Thailand has been a popular destination since its spectacular beaches were discovered four decades ago by backpacking travelers and U.S. troops on leave from Vietnam. But visits and tourism dollars have dwindled in recent months on the heels of the global economic crisis and December protests that blocked access to Bangkok's airports.
A current round of protests -- marked by the cancellation of the Association of South East Asian Nations summit in the southern coastal city of Pattaya this past weekend -- is bound to further drive tourism business away from the country.
"If people are deciding between a beach getaway in Fiji or Thailand, which do you think they'll choose now?" said Pete Cooper, an Australian business consultant based in Bangkok.
The battle between the "yellow shirts," supporters of the current government, and "red shirts" -- protesters now on the streets in support of ousted former Prime Minister Thaksin Shinawatra -- has tourists glued to television sets, while curfews have been set in Bangkok, the nation's capital.
Bruce Bugajski of Tucson, Arizona, arrived for a four-day trip to Thailand on Sunday night and was driven to his hotel by a cabdriver with a red ribbon on his dashboard, signifying his support for the protesters. "He had a picture of the old prime minister," Bugajski said.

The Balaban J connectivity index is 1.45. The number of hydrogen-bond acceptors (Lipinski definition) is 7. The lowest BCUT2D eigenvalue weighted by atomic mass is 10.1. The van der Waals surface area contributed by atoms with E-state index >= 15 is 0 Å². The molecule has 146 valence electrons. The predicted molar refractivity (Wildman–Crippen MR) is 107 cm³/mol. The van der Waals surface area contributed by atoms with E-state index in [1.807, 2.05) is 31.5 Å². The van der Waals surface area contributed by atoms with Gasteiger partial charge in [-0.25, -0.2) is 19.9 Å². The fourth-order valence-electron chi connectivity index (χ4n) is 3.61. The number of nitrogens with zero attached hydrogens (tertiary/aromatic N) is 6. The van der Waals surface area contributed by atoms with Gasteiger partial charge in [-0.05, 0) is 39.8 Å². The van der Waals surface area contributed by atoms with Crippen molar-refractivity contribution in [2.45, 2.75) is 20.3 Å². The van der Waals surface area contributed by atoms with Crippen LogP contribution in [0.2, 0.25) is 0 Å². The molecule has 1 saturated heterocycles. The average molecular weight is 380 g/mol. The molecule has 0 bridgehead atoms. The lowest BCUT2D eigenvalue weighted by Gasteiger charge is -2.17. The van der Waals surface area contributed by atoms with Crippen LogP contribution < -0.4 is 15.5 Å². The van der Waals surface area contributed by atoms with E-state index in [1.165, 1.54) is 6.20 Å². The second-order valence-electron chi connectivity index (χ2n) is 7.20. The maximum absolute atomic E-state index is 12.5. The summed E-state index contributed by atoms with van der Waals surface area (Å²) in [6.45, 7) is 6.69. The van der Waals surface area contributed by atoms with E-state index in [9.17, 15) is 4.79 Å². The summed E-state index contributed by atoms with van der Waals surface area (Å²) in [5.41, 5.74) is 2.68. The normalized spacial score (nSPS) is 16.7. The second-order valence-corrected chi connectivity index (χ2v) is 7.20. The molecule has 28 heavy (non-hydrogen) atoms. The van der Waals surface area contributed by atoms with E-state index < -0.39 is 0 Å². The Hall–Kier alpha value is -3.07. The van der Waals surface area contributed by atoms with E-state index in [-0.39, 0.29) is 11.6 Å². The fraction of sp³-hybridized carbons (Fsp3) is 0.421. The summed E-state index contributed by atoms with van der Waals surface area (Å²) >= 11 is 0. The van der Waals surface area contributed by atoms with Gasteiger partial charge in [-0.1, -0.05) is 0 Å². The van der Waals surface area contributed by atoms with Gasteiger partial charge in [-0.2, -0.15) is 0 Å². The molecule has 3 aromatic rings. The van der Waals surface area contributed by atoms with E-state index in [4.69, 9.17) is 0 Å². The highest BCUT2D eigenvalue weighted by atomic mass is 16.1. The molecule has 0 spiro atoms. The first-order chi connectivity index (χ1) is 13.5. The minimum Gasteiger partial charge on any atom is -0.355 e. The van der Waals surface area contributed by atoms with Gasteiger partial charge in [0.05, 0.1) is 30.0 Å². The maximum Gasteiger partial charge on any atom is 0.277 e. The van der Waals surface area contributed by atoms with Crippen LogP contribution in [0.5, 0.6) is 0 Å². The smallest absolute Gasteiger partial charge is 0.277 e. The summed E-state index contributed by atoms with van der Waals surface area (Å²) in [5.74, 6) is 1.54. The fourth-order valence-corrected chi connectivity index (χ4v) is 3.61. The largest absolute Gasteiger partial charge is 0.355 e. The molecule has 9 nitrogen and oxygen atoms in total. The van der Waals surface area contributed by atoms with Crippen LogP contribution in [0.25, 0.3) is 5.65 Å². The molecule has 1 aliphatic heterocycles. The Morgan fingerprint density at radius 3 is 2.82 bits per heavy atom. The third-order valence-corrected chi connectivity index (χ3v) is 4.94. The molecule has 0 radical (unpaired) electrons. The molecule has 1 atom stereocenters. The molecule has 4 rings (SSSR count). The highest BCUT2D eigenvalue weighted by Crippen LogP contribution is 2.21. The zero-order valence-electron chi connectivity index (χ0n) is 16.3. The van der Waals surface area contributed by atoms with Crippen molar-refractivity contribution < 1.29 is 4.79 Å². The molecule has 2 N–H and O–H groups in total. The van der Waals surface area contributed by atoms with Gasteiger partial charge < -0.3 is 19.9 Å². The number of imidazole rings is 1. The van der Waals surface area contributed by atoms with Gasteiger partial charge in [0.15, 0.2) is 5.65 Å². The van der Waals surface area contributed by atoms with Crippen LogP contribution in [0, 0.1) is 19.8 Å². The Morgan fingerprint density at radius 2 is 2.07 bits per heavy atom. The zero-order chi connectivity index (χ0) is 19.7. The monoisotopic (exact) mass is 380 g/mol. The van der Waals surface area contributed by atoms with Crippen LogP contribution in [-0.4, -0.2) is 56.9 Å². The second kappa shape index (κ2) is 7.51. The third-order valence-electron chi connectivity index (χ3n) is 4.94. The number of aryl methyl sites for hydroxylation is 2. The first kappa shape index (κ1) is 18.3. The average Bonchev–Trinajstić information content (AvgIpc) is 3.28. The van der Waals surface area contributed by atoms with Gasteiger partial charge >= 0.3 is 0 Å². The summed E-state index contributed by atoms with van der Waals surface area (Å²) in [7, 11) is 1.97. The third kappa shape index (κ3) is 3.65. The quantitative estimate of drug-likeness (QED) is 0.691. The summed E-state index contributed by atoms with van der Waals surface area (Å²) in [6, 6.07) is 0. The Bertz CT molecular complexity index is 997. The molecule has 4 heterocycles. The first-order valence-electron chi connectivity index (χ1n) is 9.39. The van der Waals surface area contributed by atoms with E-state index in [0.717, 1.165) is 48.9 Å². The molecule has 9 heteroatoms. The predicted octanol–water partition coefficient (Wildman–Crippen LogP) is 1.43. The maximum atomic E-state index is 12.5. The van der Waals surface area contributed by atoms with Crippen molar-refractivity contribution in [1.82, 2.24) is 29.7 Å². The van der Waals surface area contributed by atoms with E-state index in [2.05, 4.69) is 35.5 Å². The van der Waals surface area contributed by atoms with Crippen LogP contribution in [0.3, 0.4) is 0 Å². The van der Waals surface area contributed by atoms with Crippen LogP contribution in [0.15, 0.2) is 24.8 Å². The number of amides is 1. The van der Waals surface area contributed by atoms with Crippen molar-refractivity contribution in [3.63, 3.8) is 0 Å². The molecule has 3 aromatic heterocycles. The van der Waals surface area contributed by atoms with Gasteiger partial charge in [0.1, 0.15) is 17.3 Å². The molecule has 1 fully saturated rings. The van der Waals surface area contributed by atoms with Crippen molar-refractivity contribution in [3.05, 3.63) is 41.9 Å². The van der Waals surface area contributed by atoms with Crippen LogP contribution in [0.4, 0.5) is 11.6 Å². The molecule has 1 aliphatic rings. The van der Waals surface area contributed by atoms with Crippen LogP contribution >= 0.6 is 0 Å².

Monday morning, the scene outside his hotel was calm and normal -- a contrast to the images of clashes blaring from the television screen.
"Kids were outside squirting tourists with their squirt guns, and some of the tourists were getting into it," said Bugajski, referring to a water dousing ritual that is part of Songkran, a three-day holiday that began Monday in Thailand. "It's quite a different picture."
In other parts of the city, the scene wasn't squirt guns but water cannons as police fought pockets of protesters and had dozens of tourists running for cover.
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